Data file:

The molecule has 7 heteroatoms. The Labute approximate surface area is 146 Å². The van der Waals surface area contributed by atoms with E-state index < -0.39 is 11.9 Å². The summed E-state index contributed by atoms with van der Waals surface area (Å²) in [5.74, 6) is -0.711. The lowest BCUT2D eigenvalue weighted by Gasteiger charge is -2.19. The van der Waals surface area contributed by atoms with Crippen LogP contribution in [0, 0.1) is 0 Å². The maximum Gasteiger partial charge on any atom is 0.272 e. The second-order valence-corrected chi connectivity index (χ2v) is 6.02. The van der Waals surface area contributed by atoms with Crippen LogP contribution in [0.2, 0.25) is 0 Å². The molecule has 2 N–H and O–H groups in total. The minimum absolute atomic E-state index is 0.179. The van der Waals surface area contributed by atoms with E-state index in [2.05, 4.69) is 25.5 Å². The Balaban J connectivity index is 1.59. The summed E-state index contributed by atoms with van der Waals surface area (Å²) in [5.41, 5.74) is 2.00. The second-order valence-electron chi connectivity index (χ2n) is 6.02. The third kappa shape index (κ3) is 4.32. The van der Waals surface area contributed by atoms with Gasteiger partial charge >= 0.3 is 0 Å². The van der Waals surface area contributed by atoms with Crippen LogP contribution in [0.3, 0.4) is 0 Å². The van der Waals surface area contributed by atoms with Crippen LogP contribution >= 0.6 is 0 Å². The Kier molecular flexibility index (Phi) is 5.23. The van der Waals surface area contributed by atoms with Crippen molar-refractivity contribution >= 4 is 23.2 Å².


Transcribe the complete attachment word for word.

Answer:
The molecule has 7 heteroatoms. The Labute approximate surface area is 146 Å². The van der Waals surface area contributed by atoms with E-state index < -0.39 is 11.9 Å². The summed E-state index contributed by atoms with van der Waals surface area (Å²) in [5.74, 6) is -0.711. The lowest BCUT2D eigenvalue weighted by Gasteiger charge is -2.19. The van der Waals surface area contributed by atoms with Crippen LogP contribution in [0, 0.1) is 0 Å². The maximum Gasteiger partial charge on any atom is 0.272 e. The second-order valence-corrected chi connectivity index (χ2v) is 6.02. The van der Waals surface area contributed by atoms with Crippen LogP contribution in [0.2, 0.25) is 0 Å². The molecule has 2 N–H and O–H groups in total. The minimum absolute atomic E-state index is 0.179. The van der Waals surface area contributed by atoms with E-state index in [2.05, 4.69) is 25.5 Å². The Balaban J connectivity index is 1.59. The summed E-state index contributed by atoms with van der Waals surface area (Å²) in [5.41, 5.74) is 2.00. The second-order valence-electron chi connectivity index (χ2n) is 6.02. The third kappa shape index (κ3) is 4.32. The van der Waals surface area contributed by atoms with Gasteiger partial charge >= 0.3 is 0 Å². The van der Waals surface area contributed by atoms with Crippen LogP contribution in [0.3, 0.4) is 0 Å². The van der Waals surface area contributed by atoms with Crippen LogP contribution >= 0.6 is 0 Å². The Kier molecular flexibility index (Phi) is 5.23. The van der Waals surface area contributed by atoms with Crippen molar-refractivity contribution >= 4 is 23.2 Å².